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powers; which count Bergheyck did in a letter to the duke 1709. of Marlborough, dated from Mons, Aug. 21, with a copy of their instructions ; and they sent another, at the same time, to the deputy of the states ; which were accordingly transmitted to their principals. But no answer was thought fit, either by England or Holland, to be returned to them, And to admit plenipotentiaries from him now, would undo all that had been hitherto agreed on; and, instead of seeking for an expedient for the 37th article of the preliminaries, the whole of them would have been deftroyed, and the treaty must have been begun intirely anew.

In count Bergheyck's letter there was also broad intimations, how grateful king Philip would be, if, by means of the duke of Marlborough's good offices, his just and reasonable desires might be complied with; and there was nothing he would not do to content England in general, or that might be to his fatisfaction in particular. Torcy was likewise said to write very unnecessarily, and with great officiousness, two or three very civil letters to the duke, till he found his civilities were lost upon him. Petkum, after a stay at Paris of about ten days, and several fruitless interviews with the marquis de Torcy, returned to the Hague, on the 7th of December, without having been able to make the least progress in the business he went upon, or bringing so much as the pretence of an expedient along with him but, instead of that, he brought the sense of the French court, in a paper drawn up by Torcy, and importing in substance, “ That it would be impossible for the king of France “ to execute the 37th article of the preliminaries, even “ though his majesty could resolve to sign it. That the “other articles were proposed by the allies fix months ♡ since, in order to prevent, by a fufpenfion of arms, the “ events of the campaign, which might change the dispo« fitions towards peace : and that reason now ceasing, be“ cause the winter-season naturally produced a cessation of " arms, without any agreement in writing ; that there“ fore, without farther mention of the preliminaries, the “ three winter months might be spent in treating and con“cluding a peace. That, though the form of the preliminaries were suppressed, yet the king of France would “preserve the substance, and treat on the foundation of the "conditions, to which he had consented, for the satisfac" tion of the emperor, England, and Holland, and their " allies, though he had declared that those conditions VOL. XVIL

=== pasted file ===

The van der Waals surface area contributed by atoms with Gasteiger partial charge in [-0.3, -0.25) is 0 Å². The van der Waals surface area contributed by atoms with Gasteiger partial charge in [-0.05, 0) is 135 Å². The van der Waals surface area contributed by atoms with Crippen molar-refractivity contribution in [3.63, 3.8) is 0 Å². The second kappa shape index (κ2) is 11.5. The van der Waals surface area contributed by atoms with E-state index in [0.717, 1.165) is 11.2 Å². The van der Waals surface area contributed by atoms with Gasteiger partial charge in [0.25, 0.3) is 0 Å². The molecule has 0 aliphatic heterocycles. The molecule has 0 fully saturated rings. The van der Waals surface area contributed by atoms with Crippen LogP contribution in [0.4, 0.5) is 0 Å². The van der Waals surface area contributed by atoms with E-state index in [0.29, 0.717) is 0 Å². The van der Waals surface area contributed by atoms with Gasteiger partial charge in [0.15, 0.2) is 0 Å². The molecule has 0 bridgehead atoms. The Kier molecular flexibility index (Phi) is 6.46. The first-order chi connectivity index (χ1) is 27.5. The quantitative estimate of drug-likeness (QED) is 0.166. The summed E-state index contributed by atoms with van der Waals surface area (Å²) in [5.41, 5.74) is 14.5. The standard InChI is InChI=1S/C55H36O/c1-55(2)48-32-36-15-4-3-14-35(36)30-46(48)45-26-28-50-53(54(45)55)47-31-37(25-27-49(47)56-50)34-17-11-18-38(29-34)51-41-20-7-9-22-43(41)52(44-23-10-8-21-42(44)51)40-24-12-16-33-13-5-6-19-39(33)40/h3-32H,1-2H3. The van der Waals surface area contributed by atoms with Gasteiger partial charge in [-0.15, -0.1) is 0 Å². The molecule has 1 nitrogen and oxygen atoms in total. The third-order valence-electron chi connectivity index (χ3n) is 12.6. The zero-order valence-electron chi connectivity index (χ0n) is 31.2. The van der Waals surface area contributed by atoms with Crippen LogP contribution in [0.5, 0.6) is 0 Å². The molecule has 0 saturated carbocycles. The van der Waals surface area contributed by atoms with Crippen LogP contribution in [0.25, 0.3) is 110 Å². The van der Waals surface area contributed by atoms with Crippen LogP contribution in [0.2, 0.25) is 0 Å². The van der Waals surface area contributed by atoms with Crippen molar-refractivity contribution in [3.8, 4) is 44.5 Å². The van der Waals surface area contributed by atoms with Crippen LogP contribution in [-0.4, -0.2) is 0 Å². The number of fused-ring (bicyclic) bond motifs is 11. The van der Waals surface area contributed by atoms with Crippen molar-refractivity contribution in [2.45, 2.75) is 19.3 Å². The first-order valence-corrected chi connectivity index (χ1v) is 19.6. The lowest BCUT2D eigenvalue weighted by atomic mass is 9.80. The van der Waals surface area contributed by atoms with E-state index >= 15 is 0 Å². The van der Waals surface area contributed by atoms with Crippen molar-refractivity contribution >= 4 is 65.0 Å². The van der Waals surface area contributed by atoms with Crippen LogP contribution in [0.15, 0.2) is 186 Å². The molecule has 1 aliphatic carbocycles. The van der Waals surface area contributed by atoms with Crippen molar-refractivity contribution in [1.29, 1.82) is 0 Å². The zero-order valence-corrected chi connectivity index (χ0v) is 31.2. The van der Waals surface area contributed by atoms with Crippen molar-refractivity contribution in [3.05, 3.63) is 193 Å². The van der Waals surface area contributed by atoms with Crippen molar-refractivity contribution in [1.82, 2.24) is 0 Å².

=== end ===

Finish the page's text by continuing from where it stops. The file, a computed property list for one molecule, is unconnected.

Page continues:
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« should be void, if they were not accepted during the ne“ gotiation at the Hague. That his majesty was ready “ to resume the negotiations on the same foot, and lend “ his plenipotentiaries to such a place as should be a

greed on, to begin the conferences with those of the al“ lies, on the firit day of January. And, if this proposal “ were accepted, the fieur Petkum might forthwith return, “ for fettling the passes, and other formalities, for the place " and manner of meeting (f).” The states-general, hav


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(f) Dr. Hare, in his fourth « letter to a tory member,' p. 19, obferves, that this answer was short even of their expectations, who hoped least from it; for this overthrew all the

preliminaries at once, while • the king pretended to agree to • all but one; and by promi

sing to keep the substance of

them, while they destroy the form, they effećtually defeat • all that had been done, and

recover to themselves an in• tire liberty to dispute all points • afresh, and to lay hold of all « the occasions, which that • would give them, to create • divifions and jealousies be

tween the states and their al• lies; which is plainly the great

point they have all along aim

ed at; which though they have • been so terribly disappointed

in, they are unwilling to give • over, in hopes their constancy 6 and firmness to the common

cause would in time be wea‘ried out, and yield to the im

portunate follicitations with .. which they tempted them.

Though to prevent a new campaign might be a reason

for haftening the preliminaries, . it was not the only or chief

design of them. Whenever a treaty should commence,


• the allies had declared long • before, in answer to the elec

tor of Bavaria's letters at the end of the Ramilles campaign,